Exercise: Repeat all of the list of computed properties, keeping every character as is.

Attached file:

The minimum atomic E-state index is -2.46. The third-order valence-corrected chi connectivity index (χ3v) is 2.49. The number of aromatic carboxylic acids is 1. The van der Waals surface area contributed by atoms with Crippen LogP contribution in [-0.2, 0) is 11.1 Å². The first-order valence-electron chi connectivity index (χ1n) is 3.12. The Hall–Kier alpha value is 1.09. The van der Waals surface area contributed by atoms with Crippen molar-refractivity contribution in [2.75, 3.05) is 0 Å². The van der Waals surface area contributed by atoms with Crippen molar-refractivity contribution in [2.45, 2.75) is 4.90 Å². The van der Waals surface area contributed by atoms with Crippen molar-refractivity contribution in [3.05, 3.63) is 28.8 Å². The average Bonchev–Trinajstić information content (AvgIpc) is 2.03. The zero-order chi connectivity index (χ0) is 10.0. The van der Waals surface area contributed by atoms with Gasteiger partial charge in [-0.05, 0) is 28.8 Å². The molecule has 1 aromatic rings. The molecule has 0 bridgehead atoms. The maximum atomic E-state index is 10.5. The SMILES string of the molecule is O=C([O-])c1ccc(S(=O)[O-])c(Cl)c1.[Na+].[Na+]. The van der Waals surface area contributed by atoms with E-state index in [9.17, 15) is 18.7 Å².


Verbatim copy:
The minimum atomic E-state index is -2.46. The third-order valence-corrected chi connectivity index (χ3v) is 2.49. The number of aromatic carboxylic acids is 1. The van der Waals surface area contributed by atoms with Crippen LogP contribution in [-0.2, 0) is 11.1 Å². The first-order valence-electron chi connectivity index (χ1n) is 3.12. The Hall–Kier alpha value is 1.09. The van der Waals surface area contributed by atoms with Crippen molar-refractivity contribution in [2.75, 3.05) is 0 Å². The van der Waals surface area contributed by atoms with Crippen molar-refractivity contribution in [2.45, 2.75) is 4.90 Å². The van der Waals surface area contributed by atoms with Crippen molar-refractivity contribution in [3.05, 3.63) is 28.8 Å². The average Bonchev–Trinajstić information content (AvgIpc) is 2.03. The zero-order chi connectivity index (χ0) is 10.0. The van der Waals surface area contributed by atoms with Gasteiger partial charge in [-0.05, 0) is 28.8 Å². The molecule has 1 aromatic rings. The molecule has 0 bridgehead atoms. The maximum atomic E-state index is 10.5. The SMILES string of the molecule is O=C([O-])c1ccc(S(=O)[O-])c(Cl)c1.[Na+].[Na+]. The van der Waals surface area contributed by atoms with E-state index in [9.17, 15) is 18.7 Å².